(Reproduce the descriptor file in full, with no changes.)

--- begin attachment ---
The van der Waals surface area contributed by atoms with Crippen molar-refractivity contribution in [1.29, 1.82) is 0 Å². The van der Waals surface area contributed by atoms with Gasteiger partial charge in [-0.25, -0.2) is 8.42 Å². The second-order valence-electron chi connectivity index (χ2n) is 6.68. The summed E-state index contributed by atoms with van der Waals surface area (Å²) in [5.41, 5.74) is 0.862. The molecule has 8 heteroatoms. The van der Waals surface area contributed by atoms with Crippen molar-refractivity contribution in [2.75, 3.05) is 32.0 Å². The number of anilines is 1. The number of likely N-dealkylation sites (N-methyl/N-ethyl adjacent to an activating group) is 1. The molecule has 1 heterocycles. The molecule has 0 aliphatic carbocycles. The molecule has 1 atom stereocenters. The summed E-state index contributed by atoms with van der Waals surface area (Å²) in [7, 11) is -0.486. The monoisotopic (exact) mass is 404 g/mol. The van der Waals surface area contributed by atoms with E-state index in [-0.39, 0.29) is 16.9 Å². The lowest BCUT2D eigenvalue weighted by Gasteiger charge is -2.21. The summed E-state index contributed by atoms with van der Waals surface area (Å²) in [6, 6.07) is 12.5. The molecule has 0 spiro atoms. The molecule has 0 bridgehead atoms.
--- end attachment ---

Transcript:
The van der Waals surface area contributed by atoms with Crippen molar-refractivity contribution in [1.29, 1.82) is 0 Å². The van der Waals surface area contributed by atoms with Gasteiger partial charge in [-0.25, -0.2) is 8.42 Å². The second-order valence-electron chi connectivity index (χ2n) is 6.68. The summed E-state index contributed by atoms with van der Waals surface area (Å²) in [5.41, 5.74) is 0.862. The molecule has 8 heteroatoms. The van der Waals surface area contributed by atoms with Crippen molar-refractivity contribution in [2.75, 3.05) is 32.0 Å². The number of anilines is 1. The number of likely N-dealkylation sites (N-methyl/N-ethyl adjacent to an activating group) is 1. The molecule has 1 heterocycles. The molecule has 0 aliphatic carbocycles. The molecule has 1 atom stereocenters. The summed E-state index contributed by atoms with van der Waals surface area (Å²) in [7, 11) is -0.486. The monoisotopic (exact) mass is 404 g/mol. The van der Waals surface area contributed by atoms with E-state index in [-0.39, 0.29) is 16.9 Å². The lowest BCUT2D eigenvalue weighted by Gasteiger charge is -2.21. The summed E-state index contributed by atoms with van der Waals surface area (Å²) in [6, 6.07) is 12.5. The molecule has 0 spiro atoms. The molecule has 0 bridgehead atoms.